Forget the mantras of the power-hungry, proclaiming that the 21st century belongs to this or that nation, heralds the rise of such and such a power, or is the manifest destiny of one or other land mass. This century is the time of the migrant – whether she or he is a legal, economic, political or “illegal” variant of that great mass of humanity that is on the move throughout the world.
Things were simpler and more humane once. Refugees fled war and other forms of oppression, including disasters such as drought and famine; they were helped. Persons seeking asylum had been persecuted and prosecuted in their homelands because of their beliefs and behaviour, their ideologies and ideas; they were welcomed. Immigrants were those most fortunate ones who, emigrating from their native countries, had been granted prior entrance into their newly adopted homes.
But now, as tens of millions of people battle hunger, political, ideological and religious repression, diminishing resources and the relentlessly impoverishing effects of late capitalism, the migrant has become the bogey, filled with evil and mischief. Degraded and downgraded by bureaucratic categories – asylum seekers, say, being a nominal notch above economic refugees (“Here to take our money”) – migrants more than any entity show the pain of being caught between the proverbial rock and hard place.
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Among the worst places to be stuck is on one of the Pacific Ocean islands that Australia uses to ensure that migrants never reach its shores. Boats of migrants are intercepted by the Australian authorities, who maroon their occupants on remote islands while “processing” their immigration cases. The system is designed to produce a minimal entry rate and to detain would-be immigrants for year upon year in concentration camp-like surroundings that the Australian state euphemistically and disingenuously calls “offshore detention centres”.
It was an exquisite piece of social justice, then, that Australia’s major literary prize, the Victorian premier’s award, should go to a Kurdish-Iranian writer who, as an asylum seeker, has been kept on the hellish Manus Island in Papua New Guinea for almost six years. Behrouz Boochani’s No Friend But the Mountains: Writing from Manus Prison won both the $25 000 non-fiction prize and the $100 000 Victorian prize for literature at the awards on 31 January.
The book tells the story of Boochani’s journey from Indonesia in search of asylum in Australia, his capture and incarceration. At least as remarkable is that Boochani wrote the book using text messages. The “manuscript” of thousands of text messages was translated by Omid Tofighian and then published by Picador Australia.
Banned from setting foot on Australian soil, Boochani gave his acceptance speech from Manus Island by video link. Below is a full transcript; you can also see and listen to Boochani delivering his speech by video above.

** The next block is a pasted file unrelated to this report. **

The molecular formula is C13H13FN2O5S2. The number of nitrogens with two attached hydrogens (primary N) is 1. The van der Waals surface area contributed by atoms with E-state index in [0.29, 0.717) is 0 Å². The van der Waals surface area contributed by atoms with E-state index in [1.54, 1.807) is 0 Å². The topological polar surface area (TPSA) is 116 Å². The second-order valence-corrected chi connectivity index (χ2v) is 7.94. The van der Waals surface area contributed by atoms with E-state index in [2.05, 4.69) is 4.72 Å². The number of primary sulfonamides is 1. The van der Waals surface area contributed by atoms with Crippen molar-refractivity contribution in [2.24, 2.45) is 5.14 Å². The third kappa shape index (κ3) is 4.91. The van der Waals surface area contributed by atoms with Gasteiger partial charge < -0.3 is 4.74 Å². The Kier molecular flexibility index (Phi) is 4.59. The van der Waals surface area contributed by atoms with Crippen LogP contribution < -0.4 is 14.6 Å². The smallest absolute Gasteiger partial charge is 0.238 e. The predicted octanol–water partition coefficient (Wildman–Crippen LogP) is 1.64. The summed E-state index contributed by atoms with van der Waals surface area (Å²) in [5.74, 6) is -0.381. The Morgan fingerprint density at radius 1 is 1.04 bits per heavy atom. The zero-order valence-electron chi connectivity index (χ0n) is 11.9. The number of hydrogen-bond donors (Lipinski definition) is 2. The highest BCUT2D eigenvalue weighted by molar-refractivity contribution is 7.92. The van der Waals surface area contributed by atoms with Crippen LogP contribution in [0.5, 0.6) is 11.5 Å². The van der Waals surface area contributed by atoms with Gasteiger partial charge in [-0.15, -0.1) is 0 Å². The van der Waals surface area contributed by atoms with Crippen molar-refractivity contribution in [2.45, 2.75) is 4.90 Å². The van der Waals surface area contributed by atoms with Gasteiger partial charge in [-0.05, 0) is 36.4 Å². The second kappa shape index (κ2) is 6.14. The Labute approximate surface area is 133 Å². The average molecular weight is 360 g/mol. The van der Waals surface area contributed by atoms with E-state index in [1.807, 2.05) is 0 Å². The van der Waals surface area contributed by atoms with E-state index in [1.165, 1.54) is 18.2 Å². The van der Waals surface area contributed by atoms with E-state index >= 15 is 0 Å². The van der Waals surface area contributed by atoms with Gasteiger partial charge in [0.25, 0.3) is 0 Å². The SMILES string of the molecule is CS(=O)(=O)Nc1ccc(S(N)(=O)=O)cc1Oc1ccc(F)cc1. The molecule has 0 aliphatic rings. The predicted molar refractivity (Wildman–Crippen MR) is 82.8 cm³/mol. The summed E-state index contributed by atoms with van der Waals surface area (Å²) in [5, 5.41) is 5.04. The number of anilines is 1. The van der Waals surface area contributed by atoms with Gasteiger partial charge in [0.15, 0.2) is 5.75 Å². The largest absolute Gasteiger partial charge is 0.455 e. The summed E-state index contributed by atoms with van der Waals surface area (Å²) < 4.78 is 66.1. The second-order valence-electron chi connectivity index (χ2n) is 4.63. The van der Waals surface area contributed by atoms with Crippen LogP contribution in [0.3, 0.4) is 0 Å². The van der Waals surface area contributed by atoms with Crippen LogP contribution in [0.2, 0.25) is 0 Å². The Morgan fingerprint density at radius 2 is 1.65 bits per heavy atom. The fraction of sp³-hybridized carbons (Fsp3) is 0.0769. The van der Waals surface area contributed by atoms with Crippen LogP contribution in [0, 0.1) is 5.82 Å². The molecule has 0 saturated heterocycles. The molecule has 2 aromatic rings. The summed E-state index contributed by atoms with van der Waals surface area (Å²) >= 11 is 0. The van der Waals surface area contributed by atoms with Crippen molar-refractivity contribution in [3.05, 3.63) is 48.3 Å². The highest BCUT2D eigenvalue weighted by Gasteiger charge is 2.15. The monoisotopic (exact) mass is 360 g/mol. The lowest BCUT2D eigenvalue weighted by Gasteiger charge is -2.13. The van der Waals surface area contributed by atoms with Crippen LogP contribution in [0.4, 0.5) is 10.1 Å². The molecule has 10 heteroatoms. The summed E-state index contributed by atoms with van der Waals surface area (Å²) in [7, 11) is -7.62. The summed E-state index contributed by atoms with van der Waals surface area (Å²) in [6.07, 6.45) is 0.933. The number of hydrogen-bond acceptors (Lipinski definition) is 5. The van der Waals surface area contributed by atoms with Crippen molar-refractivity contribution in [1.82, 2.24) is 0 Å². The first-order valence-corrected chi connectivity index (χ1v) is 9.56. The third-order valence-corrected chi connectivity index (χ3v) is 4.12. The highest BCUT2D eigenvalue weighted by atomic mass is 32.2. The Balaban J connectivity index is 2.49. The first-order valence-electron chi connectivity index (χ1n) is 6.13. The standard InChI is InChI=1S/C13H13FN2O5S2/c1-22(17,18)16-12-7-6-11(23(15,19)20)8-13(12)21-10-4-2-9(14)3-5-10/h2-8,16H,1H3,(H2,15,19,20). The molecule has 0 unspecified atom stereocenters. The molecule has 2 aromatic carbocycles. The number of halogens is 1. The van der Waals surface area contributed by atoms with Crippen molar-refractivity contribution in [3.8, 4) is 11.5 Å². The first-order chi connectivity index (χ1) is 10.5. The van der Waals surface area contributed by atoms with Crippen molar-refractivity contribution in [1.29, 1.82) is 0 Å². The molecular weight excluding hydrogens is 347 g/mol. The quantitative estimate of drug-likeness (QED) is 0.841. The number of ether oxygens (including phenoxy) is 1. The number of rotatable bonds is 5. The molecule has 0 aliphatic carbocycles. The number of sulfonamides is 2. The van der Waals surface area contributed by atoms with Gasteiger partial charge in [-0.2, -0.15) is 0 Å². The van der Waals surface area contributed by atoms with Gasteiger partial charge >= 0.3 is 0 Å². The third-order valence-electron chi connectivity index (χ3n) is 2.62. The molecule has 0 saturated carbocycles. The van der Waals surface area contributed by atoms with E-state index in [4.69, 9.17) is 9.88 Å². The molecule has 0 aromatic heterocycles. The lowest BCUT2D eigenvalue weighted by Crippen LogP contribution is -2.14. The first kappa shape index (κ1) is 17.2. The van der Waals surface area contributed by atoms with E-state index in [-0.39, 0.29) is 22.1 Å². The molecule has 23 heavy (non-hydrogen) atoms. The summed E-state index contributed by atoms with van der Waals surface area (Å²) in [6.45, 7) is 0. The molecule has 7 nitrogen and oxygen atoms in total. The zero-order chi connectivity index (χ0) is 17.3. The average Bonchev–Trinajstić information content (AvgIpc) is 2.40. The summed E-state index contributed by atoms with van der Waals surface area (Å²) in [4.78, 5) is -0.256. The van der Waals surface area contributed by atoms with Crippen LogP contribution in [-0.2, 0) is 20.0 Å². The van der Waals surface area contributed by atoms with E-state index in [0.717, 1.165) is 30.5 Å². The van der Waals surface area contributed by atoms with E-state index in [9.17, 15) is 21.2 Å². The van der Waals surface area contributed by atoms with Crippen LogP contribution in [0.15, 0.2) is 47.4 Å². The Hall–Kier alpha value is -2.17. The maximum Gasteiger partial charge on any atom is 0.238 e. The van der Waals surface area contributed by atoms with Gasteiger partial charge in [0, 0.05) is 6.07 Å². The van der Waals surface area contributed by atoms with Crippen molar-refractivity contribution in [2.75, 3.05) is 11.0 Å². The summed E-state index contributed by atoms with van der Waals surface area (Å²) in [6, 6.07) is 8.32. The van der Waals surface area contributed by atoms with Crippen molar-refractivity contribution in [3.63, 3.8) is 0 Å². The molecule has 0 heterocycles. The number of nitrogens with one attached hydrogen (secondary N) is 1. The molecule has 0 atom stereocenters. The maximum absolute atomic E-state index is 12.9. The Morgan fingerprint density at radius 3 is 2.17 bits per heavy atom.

“When I arrived at Christmas Island six years ago, an immigration official called me into the office and told me that they were going to exile me to Manus Island, a place in the middle of the Pacific Ocean. I told them that I am a writer. That same person just laughed at me, and ordered the guards to exile me to Manus.
“I kept this image in my mind for years, even while I was writing my novel – and even right now, as I’m writing this acceptance speech. It was an act of humiliation.
“When I arrived in Manus, I created another image for myself. I imagined a novelist in a remote prison. Sometimes I would work half naked beside the prison fences and imagine a novelist locked up right there, in that place. This image was awe inspiring. For years I maintained this image in my mind. Even while I was forced to wait in long queues to get food, or while enduring other humiliating moments.
“This image always helped me uphold my dignity and keep my identity as a human being. In fact, I created this image in opposition to the image created by the system. After years of struggling against the system that has completely ignored our individual identities, I am happy that we have arrived at this moment.
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“This proves that words still have the power to challenge inhumane systems and structures. I have always said that I believe in words and literature. I believe that literature has the potential to make change and challenge structures of power. Literature has the power to give us freedom. Yes, it is true.
“I have been in a cage for years but throughout this time my mind has always been producing words, and these words have taken me across borders, taken me overseas and to unknown places. I truly believe words are more powerful than the fences of this place, this prison.
“This is not just a basic slogan. I am not an idealist. I am not expressing the views of an idealist here. These words are from a person who has been held captive on this island for almost six years. A person who has witnessed an extraordinary tragedy unfold in this place. These words allow me to appear there with you, tonight.
“With humility, I would like to say that this award is a victory. It is a victory not only for us, but for literature and art and above all, it is a victory for humanity. A victory for human beings, for human dignity. A victory against a system that has never recognised us as human beings. It is a victory against a system that has reduced us to numbers.
“This is a beautiful moment. Let us all rejoice tonight in the power of literature.”
Read more by Darryl Accone:
- Text Messages | What would Lenin do?
- Text Messages | The colonial massacre of Congo
- Text Messages | Truth of the time
[Thumbnail image] 16 October 2012: Facilities at the Manus Island Regional Processing Facility in Papua New Guinea, used to detain refugees attempting to reach Australia by boat. (Photograph by the Australian Department of Immigration and Citizenship via Getty Images)